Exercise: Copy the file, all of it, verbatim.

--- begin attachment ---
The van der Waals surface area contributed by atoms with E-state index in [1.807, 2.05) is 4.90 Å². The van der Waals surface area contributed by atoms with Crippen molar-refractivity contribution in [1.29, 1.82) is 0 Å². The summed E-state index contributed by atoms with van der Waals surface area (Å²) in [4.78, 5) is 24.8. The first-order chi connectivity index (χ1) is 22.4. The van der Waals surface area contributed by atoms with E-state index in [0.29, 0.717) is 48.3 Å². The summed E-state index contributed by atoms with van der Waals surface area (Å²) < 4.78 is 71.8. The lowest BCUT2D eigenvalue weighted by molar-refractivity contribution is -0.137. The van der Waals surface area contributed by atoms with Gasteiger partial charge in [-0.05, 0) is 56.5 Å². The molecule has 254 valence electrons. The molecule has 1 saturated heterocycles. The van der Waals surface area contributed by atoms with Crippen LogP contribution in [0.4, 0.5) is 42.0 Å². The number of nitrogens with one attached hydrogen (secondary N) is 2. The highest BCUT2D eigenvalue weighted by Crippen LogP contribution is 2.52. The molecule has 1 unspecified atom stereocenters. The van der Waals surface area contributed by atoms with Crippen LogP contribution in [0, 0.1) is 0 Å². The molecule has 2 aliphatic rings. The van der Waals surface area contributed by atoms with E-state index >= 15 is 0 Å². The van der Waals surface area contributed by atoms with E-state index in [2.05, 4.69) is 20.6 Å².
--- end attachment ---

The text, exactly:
The van der Waals surface area contributed by atoms with E-state index in [1.807, 2.05) is 4.90 Å². The van der Waals surface area contributed by atoms with Crippen molar-refractivity contribution in [1.29, 1.82) is 0 Å². The summed E-state index contributed by atoms with van der Waals surface area (Å²) in [4.78, 5) is 24.8. The first-order chi connectivity index (χ1) is 22.4. The van der Waals surface area contributed by atoms with E-state index in [0.29, 0.717) is 48.3 Å². The summed E-state index contributed by atoms with van der Waals surface area (Å²) < 4.78 is 71.8. The lowest BCUT2D eigenvalue weighted by molar-refractivity contribution is -0.137. The van der Waals surface area contributed by atoms with Gasteiger partial charge in [-0.05, 0) is 56.5 Å². The molecule has 254 valence electrons. The molecule has 1 saturated heterocycles. The van der Waals surface area contributed by atoms with Crippen LogP contribution in [0.4, 0.5) is 42.0 Å². The number of nitrogens with one attached hydrogen (secondary N) is 2. The highest BCUT2D eigenvalue weighted by Crippen LogP contribution is 2.52. The molecule has 1 unspecified atom stereocenters. The van der Waals surface area contributed by atoms with Crippen LogP contribution in [0, 0.1) is 0 Å². The molecule has 2 aliphatic rings. The van der Waals surface area contributed by atoms with E-state index >= 15 is 0 Å². The van der Waals surface area contributed by atoms with E-state index in [2.05, 4.69) is 20.6 Å².